On Monday, the results of the tiger census report showed that the number of these big cats in India had jumped 33% from 2014 to touch 2,967 in 2018. This is good news for the endangered species, which is the focus of special conversation measures from the government. But tigers are not the only animals in India that need protection.
The Red List of Threatened Species maintained by the International Union for Conservation of Nature categorises 682 animal species in India as critically endangered, endangered or vulnerable. In addition, more than 1,000 species of mammals, plants, birds, fungi, reptiles, amphibians, fish and molluscs in India are listed as threatened.
Here is a list of five critically endangered species in India.
Great Indian Bustard
This large bird was listed as an endangered species by the International Union for Conservation of Nature in 1994 and became listed as critically endangered in 2018. Yet, the population of the Great Indian Bustard continues to decline because of a loss of habitat, often due to encroachment by mining and quarrying activities. The species is found mostly in Rajasthan, Madhya Pradesh, Maharashtra, Gujarat, Karnataka and Andhra Pradesh. The population of this species in 2008 was around 300 birds. This was an 82% drop since the population was last recorded in 1969.
The Ministry of Environment Forest and Climate Change on July 12 said that it had started a breeding programme to build a “captive population” of the species that will later be released in their habitats. The species is also part of the Integrated Development of Wildlife Habitat started in 2007 to expand conservation efforts.
Gharials are a crocodile species found mostly around the Indo-Gangetic plain. They were first listed as endangered by the IUCN in 1982 and as critically endangered in 2007. The estimated population of this species is between 300 to 900, as per surveys conducted from 2010 to 2017, according to the IUCN.
The population of this species has declined by 82% since 1943 for several reasons: the poaching of gharial eggs for food and medicinal purposes, dam construction that resulted in habitat fragmentation, irrigation that depleted water sources in dry seasons, river interlinking that changed gharial migratory patterns and sand mining that reduced their nesting area, among other reasons.
The IUCN notes that the population trend of gharials is increasing. In January, it was reported that the population of gharials was reviving on the Gandhak, a tributary of the Ganga
that flows through both Nepal and India. This came after the Bihar Forest Department and Wildlife Trust of India started a conservation effort in 2014 by rearing 30 captive-born gharials and then releasing them in the Gandhak. They were closely monitored in the wild.
The Malabar Civet or the Malabar Large-Spotted Civet may just be India’s most engendered mammal. The last time it was sighted was in 1987.
The species is native to the Western Ghats and found mostly in southern Indian regions such as Kanyakumari, Tamil Nadu, Wayanad, Kerala and Coorg, Karnataka. These terrestrial animals prefer lowland forests but such habitats around the Western Ghats are disappearing as they are increasingly been used for agriculture.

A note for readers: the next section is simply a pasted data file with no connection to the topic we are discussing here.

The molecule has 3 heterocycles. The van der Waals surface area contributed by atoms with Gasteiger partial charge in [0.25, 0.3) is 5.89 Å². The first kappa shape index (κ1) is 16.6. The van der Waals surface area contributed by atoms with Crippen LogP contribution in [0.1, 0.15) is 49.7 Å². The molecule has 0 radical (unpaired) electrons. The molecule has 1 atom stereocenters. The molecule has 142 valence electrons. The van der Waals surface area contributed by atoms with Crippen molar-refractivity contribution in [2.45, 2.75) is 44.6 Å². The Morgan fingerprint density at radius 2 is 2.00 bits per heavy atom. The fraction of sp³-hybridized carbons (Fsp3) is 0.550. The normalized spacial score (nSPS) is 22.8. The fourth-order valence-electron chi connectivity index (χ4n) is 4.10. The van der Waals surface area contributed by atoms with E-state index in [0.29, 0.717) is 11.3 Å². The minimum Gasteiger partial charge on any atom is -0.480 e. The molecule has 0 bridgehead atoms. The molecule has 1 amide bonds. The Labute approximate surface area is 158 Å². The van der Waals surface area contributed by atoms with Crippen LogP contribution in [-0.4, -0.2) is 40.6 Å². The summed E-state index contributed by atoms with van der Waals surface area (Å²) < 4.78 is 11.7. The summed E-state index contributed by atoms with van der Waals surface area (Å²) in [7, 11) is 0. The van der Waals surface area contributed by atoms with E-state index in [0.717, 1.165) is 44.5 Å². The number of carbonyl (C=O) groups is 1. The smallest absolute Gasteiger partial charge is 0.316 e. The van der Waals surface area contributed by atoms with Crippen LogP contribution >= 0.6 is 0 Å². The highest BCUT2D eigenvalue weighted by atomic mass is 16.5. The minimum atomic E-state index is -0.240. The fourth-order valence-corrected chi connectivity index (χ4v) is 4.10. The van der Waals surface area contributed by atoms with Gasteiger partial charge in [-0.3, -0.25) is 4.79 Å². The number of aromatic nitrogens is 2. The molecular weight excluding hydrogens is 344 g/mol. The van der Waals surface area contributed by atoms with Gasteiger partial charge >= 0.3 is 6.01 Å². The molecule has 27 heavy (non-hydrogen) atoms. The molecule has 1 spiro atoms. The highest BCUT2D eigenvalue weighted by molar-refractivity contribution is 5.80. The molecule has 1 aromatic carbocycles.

The species were recorded as endangered in 1986 by the IUCN and as critically endangered in 2008. As of 2016, the estimated population of the species stood at 249.
The Hangul or Kashmiri deer is native to parts of Jammu and Kashmir and Himachal Pradesh. It is a sub-species of the European red deer. It was assessed as critically endangered by the IUCN in 2016. Their population is estimated to be around 150, with a decreasing population trend.
Their habitats include mountainous areas in summer where food is easily available in the form of shrubs and tree shoots and grasslands in winter to chew on grass and other plants like sedges.
Its decline is the result of illegal hunting. According to the IUCN, the presence of hanguls was not closely monitored in Dachigam National Park in Srinagar because the park had been occupied by both the armed forces and insurgents. This could have increased the poaching of this deer, the IUNC said.
In 2017, it was reported that the Jammu and Kashmir government was attempting to save the deer by relocating a sheep-breeding farm that is located inside the national park and eats into about 100 hectare of the hangul’s habitat. But experts said that the problem was much bigger as the national park was in the vicinity of the Amarnath shrine, a popular pilgrimage site, and a golf course, which was built around the deer’s habitat.
Pygmy hogs were recorded as endangered species in 1986 by the IUCN and later as critically endangered in 1996. They are most found in Assam and Northern parts of West Bengal.
The animals choose dense grasslands as their habitat. They are intrinsic to the health of grasslands. Their population, though declining, ranges from 200 to 500.
Agriculture, human settlements, livestock grazing, commercial forestry and burning of grasslands are some of the threats to their survival. In 2018, it was reported that conservationists in Assam were breeding the hogs as part of their activities to increase the population. This initiative called the Pygmy Hog Conservation Programme started in 1996 and became a success as 100 of these elusive creatures were reintroduced into the wild between 2008 and 2016.